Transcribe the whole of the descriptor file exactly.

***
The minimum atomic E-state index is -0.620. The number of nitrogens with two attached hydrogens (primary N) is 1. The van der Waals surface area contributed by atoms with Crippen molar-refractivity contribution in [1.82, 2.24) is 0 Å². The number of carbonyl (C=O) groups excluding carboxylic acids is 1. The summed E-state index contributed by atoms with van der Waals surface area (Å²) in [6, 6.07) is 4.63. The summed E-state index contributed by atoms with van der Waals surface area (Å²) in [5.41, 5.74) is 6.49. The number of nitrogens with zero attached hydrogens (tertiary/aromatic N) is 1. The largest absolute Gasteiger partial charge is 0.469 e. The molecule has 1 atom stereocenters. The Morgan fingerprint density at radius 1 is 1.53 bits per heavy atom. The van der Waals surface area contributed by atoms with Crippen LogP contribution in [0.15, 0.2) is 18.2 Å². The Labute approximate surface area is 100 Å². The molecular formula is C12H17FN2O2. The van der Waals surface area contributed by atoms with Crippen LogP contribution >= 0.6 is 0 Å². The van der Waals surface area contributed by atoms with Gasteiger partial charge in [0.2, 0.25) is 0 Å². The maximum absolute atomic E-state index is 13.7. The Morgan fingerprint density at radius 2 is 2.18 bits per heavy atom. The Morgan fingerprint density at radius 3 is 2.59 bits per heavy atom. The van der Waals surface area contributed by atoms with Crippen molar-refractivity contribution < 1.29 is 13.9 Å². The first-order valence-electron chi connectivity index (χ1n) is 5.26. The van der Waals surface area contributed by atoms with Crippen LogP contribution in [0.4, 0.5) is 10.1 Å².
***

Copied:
The minimum atomic E-state index is -0.620. The number of nitrogens with two attached hydrogens (primary N) is 1. The van der Waals surface area contributed by atoms with Crippen molar-refractivity contribution in [1.82, 2.24) is 0 Å². The number of carbonyl (C=O) groups excluding carboxylic acids is 1. The summed E-state index contributed by atoms with van der Waals surface area (Å²) in [6, 6.07) is 4.63. The summed E-state index contributed by atoms with van der Waals surface area (Å²) in [5.41, 5.74) is 6.49. The number of nitrogens with zero attached hydrogens (tertiary/aromatic N) is 1. The largest absolute Gasteiger partial charge is 0.469 e. The molecule has 1 atom stereocenters. The Morgan fingerprint density at radius 1 is 1.53 bits per heavy atom. The van der Waals surface area contributed by atoms with Crippen LogP contribution in [0.15, 0.2) is 18.2 Å². The Labute approximate surface area is 100 Å². The molecular formula is C12H17FN2O2. The van der Waals surface area contributed by atoms with Crippen LogP contribution >= 0.6 is 0 Å². The van der Waals surface area contributed by atoms with Gasteiger partial charge in [0.2, 0.25) is 0 Å². The maximum absolute atomic E-state index is 13.7. The Morgan fingerprint density at radius 2 is 2.18 bits per heavy atom. The Morgan fingerprint density at radius 3 is 2.59 bits per heavy atom. The van der Waals surface area contributed by atoms with Crippen molar-refractivity contribution < 1.29 is 13.9 Å². The first-order valence-electron chi connectivity index (χ1n) is 5.26. The van der Waals surface area contributed by atoms with Crippen LogP contribution in [0.4, 0.5) is 10.1 Å².